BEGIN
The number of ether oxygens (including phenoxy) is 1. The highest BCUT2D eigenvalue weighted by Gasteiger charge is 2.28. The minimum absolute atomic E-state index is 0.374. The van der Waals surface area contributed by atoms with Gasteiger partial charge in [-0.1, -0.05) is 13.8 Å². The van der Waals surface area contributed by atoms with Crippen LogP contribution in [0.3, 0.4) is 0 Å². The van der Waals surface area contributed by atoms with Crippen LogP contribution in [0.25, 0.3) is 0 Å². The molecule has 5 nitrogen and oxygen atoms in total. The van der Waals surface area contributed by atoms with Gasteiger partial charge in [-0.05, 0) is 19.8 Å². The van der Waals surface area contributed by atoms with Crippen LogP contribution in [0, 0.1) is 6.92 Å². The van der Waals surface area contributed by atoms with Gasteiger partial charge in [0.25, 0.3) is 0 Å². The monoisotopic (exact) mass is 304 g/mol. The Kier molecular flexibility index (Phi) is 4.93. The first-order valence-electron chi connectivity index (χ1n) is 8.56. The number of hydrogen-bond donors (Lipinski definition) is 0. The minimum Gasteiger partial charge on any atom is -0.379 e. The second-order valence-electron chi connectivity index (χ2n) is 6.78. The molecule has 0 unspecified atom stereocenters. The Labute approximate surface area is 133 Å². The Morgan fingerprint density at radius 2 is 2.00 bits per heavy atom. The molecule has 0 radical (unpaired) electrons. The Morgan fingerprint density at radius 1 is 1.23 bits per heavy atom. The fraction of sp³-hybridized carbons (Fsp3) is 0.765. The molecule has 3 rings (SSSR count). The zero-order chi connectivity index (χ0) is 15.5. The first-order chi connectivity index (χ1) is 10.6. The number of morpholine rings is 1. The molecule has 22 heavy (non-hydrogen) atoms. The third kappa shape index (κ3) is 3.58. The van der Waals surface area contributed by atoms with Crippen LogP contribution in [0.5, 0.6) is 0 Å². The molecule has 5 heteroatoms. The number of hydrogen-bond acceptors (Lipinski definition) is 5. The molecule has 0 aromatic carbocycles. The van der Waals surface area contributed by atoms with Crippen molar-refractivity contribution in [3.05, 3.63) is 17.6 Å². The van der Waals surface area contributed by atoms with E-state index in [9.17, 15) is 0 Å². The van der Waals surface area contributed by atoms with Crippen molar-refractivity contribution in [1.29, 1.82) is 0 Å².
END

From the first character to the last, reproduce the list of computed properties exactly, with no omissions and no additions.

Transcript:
The number of ether oxygens (including phenoxy) is 1. The highest BCUT2D eigenvalue weighted by Gasteiger charge is 2.28. The minimum absolute atomic E-state index is 0.374. The van der Waals surface area contributed by atoms with Gasteiger partial charge in [-0.1, -0.05) is 13.8 Å². The van der Waals surface area contributed by atoms with Crippen LogP contribution in [0.3, 0.4) is 0 Å². The van der Waals surface area contributed by atoms with Crippen LogP contribution in [0.25, 0.3) is 0 Å². The molecule has 5 nitrogen and oxygen atoms in total. The van der Waals surface area contributed by atoms with Gasteiger partial charge in [-0.05, 0) is 19.8 Å². The van der Waals surface area contributed by atoms with Crippen LogP contribution in [0, 0.1) is 6.92 Å². The van der Waals surface area contributed by atoms with Gasteiger partial charge in [0.25, 0.3) is 0 Å². The monoisotopic (exact) mass is 304 g/mol. The Kier molecular flexibility index (Phi) is 4.93. The first-order valence-electron chi connectivity index (χ1n) is 8.56. The number of hydrogen-bond donors (Lipinski definition) is 0. The minimum Gasteiger partial charge on any atom is -0.379 e. The second-order valence-electron chi connectivity index (χ2n) is 6.78. The molecule has 0 unspecified atom stereocenters. The Labute approximate surface area is 133 Å². The Morgan fingerprint density at radius 2 is 2.00 bits per heavy atom. The molecule has 0 radical (unpaired) electrons. The Morgan fingerprint density at radius 1 is 1.23 bits per heavy atom. The fraction of sp³-hybridized carbons (Fsp3) is 0.765. The molecule has 3 rings (SSSR count). The zero-order chi connectivity index (χ0) is 15.5. The first-order chi connectivity index (χ1) is 10.6. The number of morpholine rings is 1. The molecule has 22 heavy (non-hydrogen) atoms. The third kappa shape index (κ3) is 3.58. The van der Waals surface area contributed by atoms with Crippen LogP contribution in [0.5, 0.6) is 0 Å². The molecule has 5 heteroatoms. The number of hydrogen-bond acceptors (Lipinski definition) is 5. The molecule has 0 aromatic carbocycles. The van der Waals surface area contributed by atoms with Crippen molar-refractivity contribution in [3.05, 3.63) is 17.6 Å². The van der Waals surface area contributed by atoms with E-state index in [9.17, 15) is 0 Å². The van der Waals surface area contributed by atoms with Crippen molar-refractivity contribution in [1.29, 1.82) is 0 Å².